Frankie Moreno prefers his career to grow organically, with events unfolding and people entering and exiting in a most natural fashion. His world is like a large garden, where he is forever planting, watering and pruning.

As he enters his 500th show at the Stratosphere, to be marked on June 12, Moreno is tending to a garden that looks unalike the one planted at the hotel when he opened in November 2011. There have been shake-ups, both metaphorically and in fact, as the show exhibits the bounding choreography and influence of Lacey Schwimmer, late of Dancing With the Stars and partner and confidante of Moreno’s for the past two years.

Schwimmer has been spending much of her time in L.A. over the past two months, but has been busy directing the musicians onstage and has danced periodically in the show, including during the great Moreno ballad “Some Kind of Love,” and, later, “Diva.” The latter is a horn-fueled rocker that evokes the spirit of Motown and is spiced by Schwimmer’s dancing across the piano and video clips of artists James Brown, Ann-Margret and Elvis groovin’ it up during the peaks of their careers.

As always, Moreno and his brothers Tony and Ricky are busy writing new material, to record and for the stage show. “Diva” is a highlight among a collection of new songs to be rolled out at the June 12 relaunch. “Biggest Fan,” “45,” “Baby Don’t” and “Somebody” are the others, as Moreno continues his productivity as a proficient songwriter. The only full-length covers in the show are “Eleanor Rigby” and “Bridge Over Troubled Water.”

“We have always played originals. We’ve pushed that from the beginning,” Moreno says. “Even when it meant that I got fired from gigs. In those days, we were the only lounge acts performing originals.” Moreno’s growth has not been without hard decisions, and if there has been a change in his approach to his career over the past four years it is that he has become willing to brandish the clippers. He cut loose three highly popular and enormously capable performers over oft-lethal business and artistic differences.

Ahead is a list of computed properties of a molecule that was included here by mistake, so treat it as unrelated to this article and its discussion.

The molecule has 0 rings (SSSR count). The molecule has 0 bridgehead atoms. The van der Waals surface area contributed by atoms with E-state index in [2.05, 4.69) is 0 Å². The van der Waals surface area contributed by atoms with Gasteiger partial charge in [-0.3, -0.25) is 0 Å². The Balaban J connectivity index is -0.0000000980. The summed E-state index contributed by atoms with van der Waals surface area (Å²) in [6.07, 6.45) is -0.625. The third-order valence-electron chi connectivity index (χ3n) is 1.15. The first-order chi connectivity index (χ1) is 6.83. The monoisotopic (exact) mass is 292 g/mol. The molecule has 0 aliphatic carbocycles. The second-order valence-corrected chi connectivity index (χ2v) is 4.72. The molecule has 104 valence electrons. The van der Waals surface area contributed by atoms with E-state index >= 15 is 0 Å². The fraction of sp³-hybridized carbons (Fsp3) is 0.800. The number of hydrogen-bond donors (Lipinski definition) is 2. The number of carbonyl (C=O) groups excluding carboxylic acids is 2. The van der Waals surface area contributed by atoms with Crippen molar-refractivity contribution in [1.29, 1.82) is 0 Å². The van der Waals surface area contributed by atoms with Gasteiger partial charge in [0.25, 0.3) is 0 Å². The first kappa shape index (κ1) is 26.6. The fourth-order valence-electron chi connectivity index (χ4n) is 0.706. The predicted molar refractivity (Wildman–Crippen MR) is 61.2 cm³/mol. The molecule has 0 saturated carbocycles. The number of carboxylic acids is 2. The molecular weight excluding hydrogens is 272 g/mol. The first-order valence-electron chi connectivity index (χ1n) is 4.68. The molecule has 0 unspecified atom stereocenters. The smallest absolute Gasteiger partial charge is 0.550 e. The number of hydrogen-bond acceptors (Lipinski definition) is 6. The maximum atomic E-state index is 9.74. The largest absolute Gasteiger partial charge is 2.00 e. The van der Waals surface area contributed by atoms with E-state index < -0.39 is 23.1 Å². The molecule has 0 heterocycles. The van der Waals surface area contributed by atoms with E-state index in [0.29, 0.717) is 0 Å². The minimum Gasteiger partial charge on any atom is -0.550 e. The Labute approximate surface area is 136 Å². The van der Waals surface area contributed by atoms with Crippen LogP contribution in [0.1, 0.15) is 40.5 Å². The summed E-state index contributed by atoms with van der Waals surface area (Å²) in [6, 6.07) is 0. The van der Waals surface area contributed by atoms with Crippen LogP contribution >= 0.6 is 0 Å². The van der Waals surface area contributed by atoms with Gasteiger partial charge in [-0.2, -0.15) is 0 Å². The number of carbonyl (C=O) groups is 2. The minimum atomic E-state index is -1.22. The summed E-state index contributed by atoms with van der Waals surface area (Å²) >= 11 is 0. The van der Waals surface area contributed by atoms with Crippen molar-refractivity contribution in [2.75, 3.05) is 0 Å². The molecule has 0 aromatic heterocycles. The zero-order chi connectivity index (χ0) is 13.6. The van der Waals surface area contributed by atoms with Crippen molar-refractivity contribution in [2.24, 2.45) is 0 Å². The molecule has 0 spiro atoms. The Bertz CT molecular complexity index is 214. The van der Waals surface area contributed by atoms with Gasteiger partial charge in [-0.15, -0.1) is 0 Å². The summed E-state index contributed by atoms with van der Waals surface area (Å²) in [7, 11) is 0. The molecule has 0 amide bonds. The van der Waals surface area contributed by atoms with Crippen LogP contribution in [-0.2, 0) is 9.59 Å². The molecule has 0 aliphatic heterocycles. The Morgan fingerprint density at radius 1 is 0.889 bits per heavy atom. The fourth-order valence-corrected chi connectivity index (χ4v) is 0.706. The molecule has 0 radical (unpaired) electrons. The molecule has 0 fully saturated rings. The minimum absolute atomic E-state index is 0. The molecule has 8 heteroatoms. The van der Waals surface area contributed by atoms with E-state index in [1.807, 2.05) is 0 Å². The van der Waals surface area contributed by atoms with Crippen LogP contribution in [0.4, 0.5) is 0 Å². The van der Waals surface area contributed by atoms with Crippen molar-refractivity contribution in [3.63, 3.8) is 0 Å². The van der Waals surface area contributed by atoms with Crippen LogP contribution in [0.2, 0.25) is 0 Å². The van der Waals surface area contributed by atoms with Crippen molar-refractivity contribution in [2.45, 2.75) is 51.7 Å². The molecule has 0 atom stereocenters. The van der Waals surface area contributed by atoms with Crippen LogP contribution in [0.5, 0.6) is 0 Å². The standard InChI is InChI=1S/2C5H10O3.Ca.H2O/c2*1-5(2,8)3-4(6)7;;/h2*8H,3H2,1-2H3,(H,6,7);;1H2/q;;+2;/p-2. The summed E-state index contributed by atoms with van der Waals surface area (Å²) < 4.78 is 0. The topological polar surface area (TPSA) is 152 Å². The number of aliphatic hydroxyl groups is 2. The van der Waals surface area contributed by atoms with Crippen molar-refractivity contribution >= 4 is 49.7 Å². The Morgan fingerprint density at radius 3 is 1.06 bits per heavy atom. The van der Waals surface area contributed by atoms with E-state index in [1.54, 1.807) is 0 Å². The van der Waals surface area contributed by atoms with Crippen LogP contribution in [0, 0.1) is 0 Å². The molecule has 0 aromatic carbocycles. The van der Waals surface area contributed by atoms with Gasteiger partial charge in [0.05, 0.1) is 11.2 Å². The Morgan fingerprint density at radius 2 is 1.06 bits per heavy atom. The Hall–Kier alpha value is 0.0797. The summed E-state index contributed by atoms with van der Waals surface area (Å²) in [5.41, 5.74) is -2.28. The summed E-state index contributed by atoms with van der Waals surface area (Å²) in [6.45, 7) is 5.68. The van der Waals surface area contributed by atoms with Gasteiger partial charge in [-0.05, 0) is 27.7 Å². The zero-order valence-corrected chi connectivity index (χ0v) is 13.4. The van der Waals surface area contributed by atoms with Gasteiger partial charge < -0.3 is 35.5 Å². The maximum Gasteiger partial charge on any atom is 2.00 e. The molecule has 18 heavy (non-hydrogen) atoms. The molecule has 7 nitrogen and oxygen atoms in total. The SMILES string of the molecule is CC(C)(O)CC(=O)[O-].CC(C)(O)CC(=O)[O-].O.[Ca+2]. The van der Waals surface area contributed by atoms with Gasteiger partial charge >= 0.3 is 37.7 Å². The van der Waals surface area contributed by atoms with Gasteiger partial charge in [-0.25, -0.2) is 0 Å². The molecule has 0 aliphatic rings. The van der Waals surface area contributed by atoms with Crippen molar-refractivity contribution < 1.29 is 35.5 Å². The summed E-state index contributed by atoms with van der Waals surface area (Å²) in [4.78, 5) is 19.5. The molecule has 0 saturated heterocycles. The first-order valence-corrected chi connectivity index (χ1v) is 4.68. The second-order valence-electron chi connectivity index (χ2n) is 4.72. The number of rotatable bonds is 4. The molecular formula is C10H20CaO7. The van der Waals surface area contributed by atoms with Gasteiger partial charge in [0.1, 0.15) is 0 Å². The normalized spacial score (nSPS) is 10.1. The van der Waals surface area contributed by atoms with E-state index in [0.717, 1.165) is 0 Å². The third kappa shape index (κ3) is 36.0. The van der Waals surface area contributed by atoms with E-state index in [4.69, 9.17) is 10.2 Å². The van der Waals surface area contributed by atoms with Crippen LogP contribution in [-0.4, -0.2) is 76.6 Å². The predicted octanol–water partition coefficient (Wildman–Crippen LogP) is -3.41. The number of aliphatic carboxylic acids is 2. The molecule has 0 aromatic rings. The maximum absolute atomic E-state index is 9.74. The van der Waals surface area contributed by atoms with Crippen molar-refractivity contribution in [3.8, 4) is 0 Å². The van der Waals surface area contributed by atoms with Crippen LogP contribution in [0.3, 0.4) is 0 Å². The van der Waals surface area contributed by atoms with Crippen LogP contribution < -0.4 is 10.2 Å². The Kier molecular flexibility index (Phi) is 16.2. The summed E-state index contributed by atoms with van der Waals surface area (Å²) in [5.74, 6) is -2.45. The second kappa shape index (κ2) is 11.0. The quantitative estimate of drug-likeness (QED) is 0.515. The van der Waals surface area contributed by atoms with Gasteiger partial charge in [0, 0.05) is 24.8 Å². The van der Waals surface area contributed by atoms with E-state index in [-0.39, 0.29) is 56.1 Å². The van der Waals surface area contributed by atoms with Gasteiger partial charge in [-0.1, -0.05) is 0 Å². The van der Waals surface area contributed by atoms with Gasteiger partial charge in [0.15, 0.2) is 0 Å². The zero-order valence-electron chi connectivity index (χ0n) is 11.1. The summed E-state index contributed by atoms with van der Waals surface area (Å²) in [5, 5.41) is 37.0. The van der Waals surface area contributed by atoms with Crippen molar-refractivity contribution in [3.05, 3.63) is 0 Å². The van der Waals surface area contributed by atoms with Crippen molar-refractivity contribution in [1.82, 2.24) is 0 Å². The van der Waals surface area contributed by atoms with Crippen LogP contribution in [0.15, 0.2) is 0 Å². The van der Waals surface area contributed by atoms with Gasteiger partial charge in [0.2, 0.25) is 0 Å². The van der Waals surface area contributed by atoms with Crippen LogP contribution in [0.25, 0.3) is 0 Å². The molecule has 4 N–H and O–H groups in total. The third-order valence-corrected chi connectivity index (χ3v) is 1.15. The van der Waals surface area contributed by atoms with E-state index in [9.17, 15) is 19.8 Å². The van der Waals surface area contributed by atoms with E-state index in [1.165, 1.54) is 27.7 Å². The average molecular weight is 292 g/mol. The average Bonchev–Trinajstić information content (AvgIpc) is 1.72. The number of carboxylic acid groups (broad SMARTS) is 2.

Asked if the band is any better, musically, than when he was working with his original lineup that opened the Stratosphere, Moreno flatly says, “Musically? No. They were A-players, and you don’t get any higher than an A-player. But the energy we produce, the way we interact with each other, the vibe from the band and the whole product is better than it was.”

In an ironic twist, the band shake-up was largely the result of a dispute over an off-schedule show at the Stratosphere to pitch to PBS for a broadcast during the public-TV channel’s pledge drive this year. That show tested in the Sacramento-area market on May 31. If it resonates with viewers, and PBS officials are thrilled with what Moreno and the band delivered that night and the post-performance engineering of studio whiz Pat Thrall, the performance will air in its entirety across the country. That would happen in August, and it is a significant opportunity for Moreno to advance his career.

Moreno has lived in Las Vegas for 14 years, and has made the city his creative base during that time. He says it is time to reach beyond his performances at the Stratosphere and develop a national following.

“How do you gain exposure outside of Las Vegas? By performing outside of Las Vegas,” he says. “We have played in Miami, Mexico, Washington, D.C., just this year, and we need to be on tour more this year. I think the PBS special could change things, no question.” It’s called planting the seeds, and for Moreno, it is a crucial process. The harvest? That comes later.

Stratosphere, 8 p.m. Wed.-Sat., $39.99-$49.99 VIP plus tax and fee, ages 13-18 require accompanying parent or adult guardian. 702.380.7777